Woven palm crucifixes and other objects made by indigenous people in Mexico City, Domingo de Ramos, 2015.
Palm Sunday is past; now we've begun Holy Week. I'm singing almost every day, and this responsibility, combined with the solemnity of the story that we'll hear repeated throughout the week, and its sad echoes in present-day news, have made me feel that it is not "ordinary time." Holy Week never is, but the events in Ankara, Istanbul, Brussels, and so many other places bring home the sobering fact that we humans have not learned very much in 2000 years, and are not a great deal closer to the peace and equality that was envisioned by Jesus or any of the prophets who preceded or followed him. The Powers still wield their terrible force; people who speak the truth are too often silenced by oppression, imprisonment, and death; the rich receive a different kind of justice from the poor; racism, sexism, ageism, homophobia and all other types of discrimination continue to persist; and far too many people live without proper shelter, clean water, sufficient food and, more than anything, hope for their own future.
At the same time, I'm trying to think about the advances we have made, about the hard-won but tangible freedoms now enjoyed by women, gay people, people of color: things are better for many of us than they were fifty years ago, even though there's a long way to go. The world is fitfully moving toward an end to patriarchy, and people of color will one day share power in the places where white people have exclusively dominated -- which is why we see such rage in politicians like Trump and his fearful white male counterparts in the population. Equality won't happen in my lifetime, but it will eventually come.
On Sunday, our parish put on a Passion Play in the place of the Gospel reading and sermon. Jesus was played by a young woman of androgenous appearance; she's intelligent, sensitive, and a good writer who I suspect may someday become a priest. Her performance, nearly wordless, was extraordinary. And at the end, as she mimed being dead, a wooden cross behind her, a woman in a shawl came up the aisle singing a lament, just keening, without words, in a strong voice that seemed to perhaps Greek - the choreographer/ director told me she had heard her at a funeral last year and approached her to be Mary Magdalene in our play. I was moved by her voice: so unexpected, and so universal and timeless in its sorrow.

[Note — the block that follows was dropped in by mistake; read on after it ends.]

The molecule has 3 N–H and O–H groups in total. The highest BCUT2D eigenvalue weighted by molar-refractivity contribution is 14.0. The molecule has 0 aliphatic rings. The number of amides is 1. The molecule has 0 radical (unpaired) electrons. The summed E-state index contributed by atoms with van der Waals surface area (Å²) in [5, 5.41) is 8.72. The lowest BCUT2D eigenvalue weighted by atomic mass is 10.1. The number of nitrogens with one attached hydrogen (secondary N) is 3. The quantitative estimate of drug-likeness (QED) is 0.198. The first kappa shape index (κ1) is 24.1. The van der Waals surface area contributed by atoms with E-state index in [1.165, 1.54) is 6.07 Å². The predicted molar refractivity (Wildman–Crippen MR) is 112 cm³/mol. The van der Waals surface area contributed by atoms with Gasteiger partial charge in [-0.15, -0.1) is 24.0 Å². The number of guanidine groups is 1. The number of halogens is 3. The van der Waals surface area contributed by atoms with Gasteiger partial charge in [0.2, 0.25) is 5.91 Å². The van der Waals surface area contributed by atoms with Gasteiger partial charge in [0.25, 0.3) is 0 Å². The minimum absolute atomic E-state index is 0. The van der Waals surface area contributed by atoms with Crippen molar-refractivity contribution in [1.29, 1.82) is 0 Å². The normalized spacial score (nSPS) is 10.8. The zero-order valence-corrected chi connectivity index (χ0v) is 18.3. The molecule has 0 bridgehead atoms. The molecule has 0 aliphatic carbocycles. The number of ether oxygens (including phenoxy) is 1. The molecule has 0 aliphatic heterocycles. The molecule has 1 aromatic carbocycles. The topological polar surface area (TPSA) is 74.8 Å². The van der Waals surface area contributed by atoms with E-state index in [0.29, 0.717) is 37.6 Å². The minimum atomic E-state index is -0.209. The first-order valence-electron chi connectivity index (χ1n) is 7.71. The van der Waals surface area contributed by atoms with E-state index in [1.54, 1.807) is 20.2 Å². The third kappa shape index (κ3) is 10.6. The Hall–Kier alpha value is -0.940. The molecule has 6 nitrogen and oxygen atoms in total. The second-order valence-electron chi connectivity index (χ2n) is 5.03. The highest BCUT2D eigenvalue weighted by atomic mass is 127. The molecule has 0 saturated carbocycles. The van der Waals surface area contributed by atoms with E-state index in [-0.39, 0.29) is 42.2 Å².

Last night, in a dark church, we sang Compline. It began with the Beatitudes, part of Jesus' Sermon on the Mount:
- Blessed are the poor in spirit: for theirs is the kingdom of Heaven.
- Blessed are those who mourn: for they will be comforted.
- Blessed are the meek: for they will inherit the earth.
- Blessed are those who hunger and thirst for righteousness: for they will be filled.
- Blessed are the merciful: for they will be shown mercy.
- Blessed are the pure in heart: for they will see God.
- Blessed are the peacemakers: for they will be called children of God.
- Blessed are those who are persecuted for righteousness sake: for theirs is the kingdom of heaven.
It's odd. I don't believe a lot of what is in the Bible, and I certainly don't take it literally. I deplore a lot of what the Church has become and what it has condoned throughout history, while recognizing its capacity to be a force for good. But the core message of Jesus' teachings, contained in the Gospels, is simple, and I've tried in my life to listen to it, and to follow it. Holy Week is a time when I come face-to-face with my own shortcomings: my own denials, my own ways of deserting the truth and running away from Loving my Neighbor, with a capital L. The blueprint is all right there in the Beatitudes: humility, compassion for those who mourn, simplicity, working for justice, showing mercy, trying to become more pure of heart, working toward peace, and having courage to do the work of seeking justice and righteousness. There is nothing here about violence as a means to an end, nothing about retribution, nothing about superiority or "winning." How totally unsatisfying! And yet, it's only by loving one another in spite of all our differences that a just and peaceful world will ever exist.
I'm glad that my life includes Lent as a time of reflection, and Holy Week as a time to really go deeply into these thoughts. It's often uncomfortable for me, but when we emerge on the other side -- hopefully into spring as a symbol of new life -- I usually feel that I've learned something. And it helps to sing my way there, too.